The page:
Robert B. Dayton Jr. (“Bob”), 93, of Williamsport, Pa., passed away on Thursday, Dec. 31, 2020 at the Gatehouse of Divine Providence Hospital. Surviving is his loving wife of 69 years, Rosemary (Berkheiser) Dayton.
Born April 24, 1927, in Williamsport, he was a son of Robert B. Dayton Sr. and Marion (Hebden) Dayton. Bob attended Williamsport High School, but left in his junior year to join the merchant marine in 1945, where he served as a radio officer on cargo ships carrying military supplies to various ports in Europe, and later bringing troops back home. He obtained his training in radio communications at Williamsport Tech, a division of the Williamsport High School where a special department was set up to provide this specialized training at night, after normal class hours.
After leaving the merchant marine in 1947, Bob attended Dickinson Seminary, now Lycoming College, to get his GED. From there he attended the University of Michigan, and obtained his bachelor of science degree in marine engineering and naval architecture. Upon graduation he went to work for the Electric Boat Company division of General Dynamics in Groton, Conn., in the design department, working on the design of the first nuclear submarine, Nautilus. After about six months at Electric Boat, Bob was drafted, and spent the next two years in the Army, stationed at Fort Eustis in Virginia. After leaving the Army, he returned to Electric Boat, and spent the next 10 years working on nuclear submarines. During his tenure at Electric Boat, he attended Massachusetts Institute of Technology to get his master’s degree in marine engineering and naval architecture.
Bob and his family returned home to Williamsport in 1977, and formed Dayton Engineering, doing consulting work for a company in the Washington, D.C., area and land surveying and engineering locally.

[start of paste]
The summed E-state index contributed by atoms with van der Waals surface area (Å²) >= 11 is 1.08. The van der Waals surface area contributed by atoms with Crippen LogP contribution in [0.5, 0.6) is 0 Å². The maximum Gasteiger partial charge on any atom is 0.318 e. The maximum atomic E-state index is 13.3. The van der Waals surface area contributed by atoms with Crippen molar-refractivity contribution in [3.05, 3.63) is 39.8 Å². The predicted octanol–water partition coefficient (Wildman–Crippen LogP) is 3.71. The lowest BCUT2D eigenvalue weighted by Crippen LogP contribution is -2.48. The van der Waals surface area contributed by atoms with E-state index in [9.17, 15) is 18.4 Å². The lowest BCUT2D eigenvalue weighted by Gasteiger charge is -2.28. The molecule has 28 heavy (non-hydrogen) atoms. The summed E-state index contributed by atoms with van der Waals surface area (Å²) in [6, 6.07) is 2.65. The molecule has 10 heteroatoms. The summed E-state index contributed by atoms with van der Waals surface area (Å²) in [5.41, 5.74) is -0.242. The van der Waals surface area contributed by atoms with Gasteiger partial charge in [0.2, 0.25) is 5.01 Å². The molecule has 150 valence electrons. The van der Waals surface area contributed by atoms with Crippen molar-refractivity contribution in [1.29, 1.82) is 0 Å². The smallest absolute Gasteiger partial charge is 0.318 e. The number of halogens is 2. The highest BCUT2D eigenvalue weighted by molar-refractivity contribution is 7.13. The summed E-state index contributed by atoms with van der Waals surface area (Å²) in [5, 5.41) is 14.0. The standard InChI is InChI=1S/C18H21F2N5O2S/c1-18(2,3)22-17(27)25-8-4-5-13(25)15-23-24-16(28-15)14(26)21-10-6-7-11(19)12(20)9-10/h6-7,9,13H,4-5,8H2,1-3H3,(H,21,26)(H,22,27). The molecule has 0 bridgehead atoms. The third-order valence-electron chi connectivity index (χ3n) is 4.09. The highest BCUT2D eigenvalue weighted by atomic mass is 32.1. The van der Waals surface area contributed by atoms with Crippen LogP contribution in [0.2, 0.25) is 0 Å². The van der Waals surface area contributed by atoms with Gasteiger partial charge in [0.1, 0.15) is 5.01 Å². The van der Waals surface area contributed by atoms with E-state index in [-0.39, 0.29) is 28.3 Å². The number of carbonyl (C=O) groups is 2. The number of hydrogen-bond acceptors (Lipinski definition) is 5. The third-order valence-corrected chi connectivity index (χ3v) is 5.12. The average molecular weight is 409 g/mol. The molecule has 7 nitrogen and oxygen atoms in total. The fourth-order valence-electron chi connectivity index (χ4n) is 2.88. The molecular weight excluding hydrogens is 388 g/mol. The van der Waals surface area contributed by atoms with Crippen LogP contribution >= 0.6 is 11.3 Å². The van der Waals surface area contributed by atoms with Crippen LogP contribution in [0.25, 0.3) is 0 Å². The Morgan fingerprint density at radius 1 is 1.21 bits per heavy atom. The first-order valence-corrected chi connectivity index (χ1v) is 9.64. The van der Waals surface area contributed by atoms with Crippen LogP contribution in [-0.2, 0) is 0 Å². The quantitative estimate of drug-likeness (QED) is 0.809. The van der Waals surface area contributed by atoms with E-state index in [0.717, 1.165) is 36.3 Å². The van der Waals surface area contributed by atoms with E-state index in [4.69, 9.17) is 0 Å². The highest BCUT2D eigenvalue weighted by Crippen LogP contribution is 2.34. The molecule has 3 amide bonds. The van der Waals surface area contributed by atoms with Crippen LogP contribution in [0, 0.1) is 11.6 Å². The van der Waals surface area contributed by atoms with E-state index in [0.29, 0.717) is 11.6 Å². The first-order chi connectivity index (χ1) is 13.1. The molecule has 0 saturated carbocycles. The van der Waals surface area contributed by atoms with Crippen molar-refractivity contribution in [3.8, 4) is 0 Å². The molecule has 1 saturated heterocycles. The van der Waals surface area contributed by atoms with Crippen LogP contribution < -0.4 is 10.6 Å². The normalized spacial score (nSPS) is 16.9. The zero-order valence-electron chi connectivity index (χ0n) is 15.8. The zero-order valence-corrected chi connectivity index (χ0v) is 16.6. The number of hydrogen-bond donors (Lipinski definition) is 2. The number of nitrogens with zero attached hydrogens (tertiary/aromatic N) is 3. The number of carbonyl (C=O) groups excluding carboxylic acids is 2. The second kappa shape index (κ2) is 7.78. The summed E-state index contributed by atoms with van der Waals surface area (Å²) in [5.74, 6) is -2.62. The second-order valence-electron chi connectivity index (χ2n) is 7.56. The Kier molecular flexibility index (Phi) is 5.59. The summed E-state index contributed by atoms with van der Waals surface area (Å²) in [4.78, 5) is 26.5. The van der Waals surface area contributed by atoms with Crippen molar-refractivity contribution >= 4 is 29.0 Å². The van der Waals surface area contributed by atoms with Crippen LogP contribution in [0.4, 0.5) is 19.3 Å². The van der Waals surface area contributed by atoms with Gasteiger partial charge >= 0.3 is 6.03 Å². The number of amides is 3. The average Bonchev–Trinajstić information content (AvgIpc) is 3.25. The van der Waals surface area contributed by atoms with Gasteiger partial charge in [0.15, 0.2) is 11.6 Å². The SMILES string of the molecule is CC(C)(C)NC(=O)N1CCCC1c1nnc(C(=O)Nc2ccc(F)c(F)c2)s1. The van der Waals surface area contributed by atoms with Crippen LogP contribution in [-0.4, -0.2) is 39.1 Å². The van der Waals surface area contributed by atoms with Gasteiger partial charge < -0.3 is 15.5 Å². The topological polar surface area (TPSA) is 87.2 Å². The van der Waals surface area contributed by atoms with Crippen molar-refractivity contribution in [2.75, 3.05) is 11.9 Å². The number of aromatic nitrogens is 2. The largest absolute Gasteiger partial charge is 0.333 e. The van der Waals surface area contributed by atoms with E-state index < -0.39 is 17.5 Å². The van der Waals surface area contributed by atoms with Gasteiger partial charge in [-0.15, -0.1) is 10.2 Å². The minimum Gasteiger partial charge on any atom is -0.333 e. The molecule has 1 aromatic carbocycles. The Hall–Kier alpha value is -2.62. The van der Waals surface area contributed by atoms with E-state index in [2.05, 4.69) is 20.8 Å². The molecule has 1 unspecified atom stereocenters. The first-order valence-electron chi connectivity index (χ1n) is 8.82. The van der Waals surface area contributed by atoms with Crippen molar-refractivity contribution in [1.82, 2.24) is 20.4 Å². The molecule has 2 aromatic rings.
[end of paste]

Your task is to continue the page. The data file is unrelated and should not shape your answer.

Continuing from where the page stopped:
He worked as a volunteer with Habitat for Humanity, building new houses in the Williamsport area. Much later, while in his 80s and 90s, he joined a group of older men known as the “over the hill gang,” building furniture for sale at the Habitat for Humanity ReStores. The money from these sales helped fund the building of new houses.
Over the years, Bob and his wife have bought and renovated over 14 houses, buying principally houses that needed work. Many of the houses they lived in while raising their family, and working on weekends. The most recent is a large brick mansion in the Williamsport area known as the Maples, built in the 1840s, with an interesting local history.
Surviving in addition to his wife are two daughters, Abby A. Armstrong of Oak Bluffs and Elizabeth A. Dayton of Columbus, Ohio; a son, Jeffrey R. Dayton, of Montoursville, Pa.; and three grandchildren, Chris and Brett Armstrong, and Jennifer Toner.
In keeping with his wishes, services will be held privately at the convenience of the family.
In lieu of flowers, memorial contributions may be made in Bob’s name to a charity of the donor’s choice. Arrangements are in the care of the Knight-Confer Funeral Home (knightconferfuneralhome.com).